But at the same time, although we can recognise neither Tencent nor Epic games are (or were) in dire need of that 30/50% cut, we can also recognise that the app stores in this situation are taking advantage of developers regardless. 50% is, after all, even more than the oft-complained about 30% Apple takes.

These fees, and the outsized influence of these app stores in restricting access by developers to their ecosystems, means that they’re beholden to the fees included without much alternative. Well, none except what Tencent are doing, which is bringing players direct to them.

And while the Chinese market is very different to the virtual duopoly we have, or have had with Google and Apple, it’s nonetheless a very similar situation. If you want your game to be accessible to a wide audience, you need to play by the rules, even if those aren’t particularly fair.

So, bottom line, are we shedding tears for Tencent? Not really, they’ll be fine regardless. But could this at least prompt some rethinks on how these fees work, and hopefully work its way down to developers and publishers for whom even a slight change in them would mean the world? Hopefully.

Will there be change? Of course, there’s the additional wrinkle. While Epic Games laid down the gauntlet and prompted a sudden wave of legislative interest in opening up the ecosystems of Google and Apple, Tencent has done no such thing (yet, at least).

Of course, part of that can be attributed to the notoriously sluggish, but monolithic hand of Chinese legislators. As a rule, it takes Chinese authorities a long time to react, but when they do they tend to come down hard on those involved, whether that be individuals or companies themselves.

Tencent - Search News
Tencent – Search News

Remember, being a tech giant in China is no defence against the government. Tencent and other companies saw a severe restriction in-game licences and were hit hard by newfound restrictions on gaming (despite a subsequent u-turn on the most egregious policies). So it stands to reason that Tencent is not eager to shout from the rooftops like Epic did.

They could also be learning from experience. Bear in mind it’s been nearly half a decade since Fortnite was removed from the app store, and there’s no sign of it returning until roughly 2025. So while Epic can be indirectly credited with breaking open the Apple ecosystem, their attempt to use guerilla tactics backfired on them too.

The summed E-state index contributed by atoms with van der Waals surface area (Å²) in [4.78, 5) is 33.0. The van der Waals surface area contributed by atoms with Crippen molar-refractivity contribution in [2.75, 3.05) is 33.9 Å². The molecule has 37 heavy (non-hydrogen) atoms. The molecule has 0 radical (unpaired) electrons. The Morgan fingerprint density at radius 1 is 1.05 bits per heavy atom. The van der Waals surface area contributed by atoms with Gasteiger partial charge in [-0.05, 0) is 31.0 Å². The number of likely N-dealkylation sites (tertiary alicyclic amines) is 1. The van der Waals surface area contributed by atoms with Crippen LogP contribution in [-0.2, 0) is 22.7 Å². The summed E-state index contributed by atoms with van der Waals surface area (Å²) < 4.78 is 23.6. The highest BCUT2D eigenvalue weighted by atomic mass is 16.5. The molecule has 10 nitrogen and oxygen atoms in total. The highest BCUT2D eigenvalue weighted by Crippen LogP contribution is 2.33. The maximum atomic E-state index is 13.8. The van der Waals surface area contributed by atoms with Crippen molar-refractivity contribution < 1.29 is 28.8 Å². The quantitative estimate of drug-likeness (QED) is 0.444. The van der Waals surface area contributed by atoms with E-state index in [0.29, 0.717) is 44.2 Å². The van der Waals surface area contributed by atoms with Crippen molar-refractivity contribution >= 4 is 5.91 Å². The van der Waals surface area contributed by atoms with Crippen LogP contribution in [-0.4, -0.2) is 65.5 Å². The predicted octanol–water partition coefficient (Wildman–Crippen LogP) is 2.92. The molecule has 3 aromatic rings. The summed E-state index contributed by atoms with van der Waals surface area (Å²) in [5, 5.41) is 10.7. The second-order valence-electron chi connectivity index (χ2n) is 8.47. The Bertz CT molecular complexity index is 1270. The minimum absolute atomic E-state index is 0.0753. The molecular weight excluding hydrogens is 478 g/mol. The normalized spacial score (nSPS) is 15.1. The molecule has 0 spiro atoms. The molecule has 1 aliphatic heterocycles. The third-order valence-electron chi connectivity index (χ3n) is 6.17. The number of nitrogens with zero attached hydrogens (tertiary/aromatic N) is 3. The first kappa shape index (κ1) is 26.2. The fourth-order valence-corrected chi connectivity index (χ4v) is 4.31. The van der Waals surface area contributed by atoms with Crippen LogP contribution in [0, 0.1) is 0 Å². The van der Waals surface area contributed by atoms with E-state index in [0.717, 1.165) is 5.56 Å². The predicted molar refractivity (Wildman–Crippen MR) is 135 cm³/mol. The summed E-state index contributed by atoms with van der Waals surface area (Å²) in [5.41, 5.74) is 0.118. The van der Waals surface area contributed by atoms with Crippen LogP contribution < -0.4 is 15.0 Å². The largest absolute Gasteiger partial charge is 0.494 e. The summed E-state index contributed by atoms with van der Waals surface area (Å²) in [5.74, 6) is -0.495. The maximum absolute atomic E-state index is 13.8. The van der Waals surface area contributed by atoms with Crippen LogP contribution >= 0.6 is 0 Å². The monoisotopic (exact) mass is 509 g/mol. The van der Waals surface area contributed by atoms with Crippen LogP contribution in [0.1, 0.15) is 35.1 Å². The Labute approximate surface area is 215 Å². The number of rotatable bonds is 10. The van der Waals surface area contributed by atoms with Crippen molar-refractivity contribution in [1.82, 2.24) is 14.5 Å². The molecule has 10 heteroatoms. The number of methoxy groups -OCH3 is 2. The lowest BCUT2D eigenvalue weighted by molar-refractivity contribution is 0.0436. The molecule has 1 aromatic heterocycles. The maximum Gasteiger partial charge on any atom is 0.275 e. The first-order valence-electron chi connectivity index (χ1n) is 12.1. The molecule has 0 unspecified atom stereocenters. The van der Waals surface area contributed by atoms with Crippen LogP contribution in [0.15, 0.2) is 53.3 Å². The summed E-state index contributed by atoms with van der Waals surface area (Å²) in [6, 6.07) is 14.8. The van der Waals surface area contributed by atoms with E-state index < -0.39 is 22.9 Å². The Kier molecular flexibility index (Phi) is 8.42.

Not only that, but Tencent seems to shy away from taking on iOS, especially given that Dungeon & Fighter Mobile is now the top-grossing game on that plaform for four weeks in a row. Side-loading on Android is easier, and thus bypassing these platforms is a lot more feasible than taking on the still monolithic Apple.

Does it mean anything to us? Well, yes actually. Bear in mind that Tencent is the world’s biggest gaming company by revenue. We’ve noted before that they seem to be very, very eager to push outside the restrictions of their home country. And while we know some people preach doom and gloom, we don’t believe that they’re intent on somehow taking over.

But it does mean we could see a potential Embracer situation. And if there’s anything the past few months have taught us, it’s that gaming under a small number of companies can see many talented developers laid off. And while mobile has mostly weathered it, if Tencent spreads its wings, buoyed by newfound revenue, it could mean more oversight and accountability to shareholders.

Remember, Tencent does also own a share (nearly 50% in fact) in Epic Games themselves. And while we’re pretty sure it’s not the case, it does strengthen the idea that they might have taken inspiration for this move from the House of Sweeney itself.

Conclusion

So is Tencent maybe gearing up to try this with more of their games? Are they hoping to take a step back from Android storefronts to get more control over their own revenue? Maybe.But that’s very much an ‘if’ not a ‘when’. For now, we’ll be watching closely to see if Tencent can indeed sidestep the power of their country’s app stores. And if not, what they’ll have to do if they come crawling back?